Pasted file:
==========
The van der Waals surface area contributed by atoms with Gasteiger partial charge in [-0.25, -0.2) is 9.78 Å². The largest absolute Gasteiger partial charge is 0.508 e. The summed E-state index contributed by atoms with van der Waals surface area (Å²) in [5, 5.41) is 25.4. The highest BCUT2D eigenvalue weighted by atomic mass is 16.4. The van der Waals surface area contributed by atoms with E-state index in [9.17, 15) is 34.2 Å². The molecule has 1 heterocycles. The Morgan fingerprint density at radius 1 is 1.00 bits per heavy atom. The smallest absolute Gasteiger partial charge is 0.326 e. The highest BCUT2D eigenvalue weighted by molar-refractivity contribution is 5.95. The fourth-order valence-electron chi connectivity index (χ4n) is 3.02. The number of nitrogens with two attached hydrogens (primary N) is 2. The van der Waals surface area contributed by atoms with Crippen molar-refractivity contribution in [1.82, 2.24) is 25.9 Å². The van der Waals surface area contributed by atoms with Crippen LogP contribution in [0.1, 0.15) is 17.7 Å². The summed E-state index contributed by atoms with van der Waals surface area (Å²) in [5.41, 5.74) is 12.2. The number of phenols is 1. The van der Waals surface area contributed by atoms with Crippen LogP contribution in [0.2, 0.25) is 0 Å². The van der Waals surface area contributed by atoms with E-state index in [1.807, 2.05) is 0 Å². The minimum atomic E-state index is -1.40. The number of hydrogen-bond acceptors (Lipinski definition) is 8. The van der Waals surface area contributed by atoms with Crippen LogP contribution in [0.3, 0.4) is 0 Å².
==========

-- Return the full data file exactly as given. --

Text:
The van der Waals surface area contributed by atoms with Gasteiger partial charge in [-0.25, -0.2) is 9.78 Å². The largest absolute Gasteiger partial charge is 0.508 e. The summed E-state index contributed by atoms with van der Waals surface area (Å²) in [5, 5.41) is 25.4. The highest BCUT2D eigenvalue weighted by atomic mass is 16.4. The van der Waals surface area contributed by atoms with E-state index in [9.17, 15) is 34.2 Å². The molecule has 1 heterocycles. The Morgan fingerprint density at radius 1 is 1.00 bits per heavy atom. The smallest absolute Gasteiger partial charge is 0.326 e. The highest BCUT2D eigenvalue weighted by molar-refractivity contribution is 5.95. The fourth-order valence-electron chi connectivity index (χ4n) is 3.02. The number of nitrogens with two attached hydrogens (primary N) is 2. The van der Waals surface area contributed by atoms with Crippen molar-refractivity contribution in [1.82, 2.24) is 25.9 Å². The van der Waals surface area contributed by atoms with Crippen LogP contribution in [0.1, 0.15) is 17.7 Å². The summed E-state index contributed by atoms with van der Waals surface area (Å²) in [5.41, 5.74) is 12.2. The number of phenols is 1. The van der Waals surface area contributed by atoms with Crippen LogP contribution in [0.2, 0.25) is 0 Å². The van der Waals surface area contributed by atoms with E-state index in [1.807, 2.05) is 0 Å². The minimum atomic E-state index is -1.40. The number of hydrogen-bond acceptors (Lipinski definition) is 8. The van der Waals surface area contributed by atoms with Crippen LogP contribution in [0.3, 0.4) is 0 Å².